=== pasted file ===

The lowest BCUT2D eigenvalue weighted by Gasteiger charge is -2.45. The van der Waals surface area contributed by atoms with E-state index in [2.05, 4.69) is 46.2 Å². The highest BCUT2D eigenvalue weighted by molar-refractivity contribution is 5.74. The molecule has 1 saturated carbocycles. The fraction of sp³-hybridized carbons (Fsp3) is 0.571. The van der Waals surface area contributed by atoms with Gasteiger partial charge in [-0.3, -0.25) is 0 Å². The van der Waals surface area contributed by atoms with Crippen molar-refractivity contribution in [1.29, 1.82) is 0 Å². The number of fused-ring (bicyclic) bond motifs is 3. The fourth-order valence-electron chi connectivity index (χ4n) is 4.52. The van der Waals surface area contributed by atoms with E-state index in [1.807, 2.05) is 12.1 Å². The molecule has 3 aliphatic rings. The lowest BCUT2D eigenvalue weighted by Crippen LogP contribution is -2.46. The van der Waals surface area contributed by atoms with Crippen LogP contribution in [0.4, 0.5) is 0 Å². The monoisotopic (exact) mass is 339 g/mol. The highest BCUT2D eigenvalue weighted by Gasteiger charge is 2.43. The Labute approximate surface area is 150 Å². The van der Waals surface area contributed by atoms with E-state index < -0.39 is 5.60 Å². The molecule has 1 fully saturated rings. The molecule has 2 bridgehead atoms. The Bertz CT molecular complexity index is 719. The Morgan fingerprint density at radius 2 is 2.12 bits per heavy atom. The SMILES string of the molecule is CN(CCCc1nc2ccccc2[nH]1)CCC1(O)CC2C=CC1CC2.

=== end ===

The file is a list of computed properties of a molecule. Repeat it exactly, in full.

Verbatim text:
The lowest BCUT2D eigenvalue weighted by Gasteiger charge is -2.45. The van der Waals surface area contributed by atoms with E-state index in [2.05, 4.69) is 46.2 Å². The highest BCUT2D eigenvalue weighted by molar-refractivity contribution is 5.74. The molecule has 1 saturated carbocycles. The fraction of sp³-hybridized carbons (Fsp3) is 0.571. The van der Waals surface area contributed by atoms with Gasteiger partial charge in [-0.3, -0.25) is 0 Å². The van der Waals surface area contributed by atoms with Crippen molar-refractivity contribution in [1.29, 1.82) is 0 Å². The number of fused-ring (bicyclic) bond motifs is 3. The fourth-order valence-electron chi connectivity index (χ4n) is 4.52. The van der Waals surface area contributed by atoms with E-state index in [1.807, 2.05) is 12.1 Å². The molecule has 3 aliphatic rings. The lowest BCUT2D eigenvalue weighted by Crippen LogP contribution is -2.46. The van der Waals surface area contributed by atoms with Crippen LogP contribution in [0.4, 0.5) is 0 Å². The monoisotopic (exact) mass is 339 g/mol. The highest BCUT2D eigenvalue weighted by Gasteiger charge is 2.43. The Labute approximate surface area is 150 Å². The van der Waals surface area contributed by atoms with E-state index < -0.39 is 5.60 Å². The molecule has 1 fully saturated rings. The molecule has 2 bridgehead atoms. The Bertz CT molecular complexity index is 719. The Morgan fingerprint density at radius 2 is 2.12 bits per heavy atom. The SMILES string of the molecule is CN(CCCc1nc2ccccc2[nH]1)CCC1(O)CC2C=CC1CC2.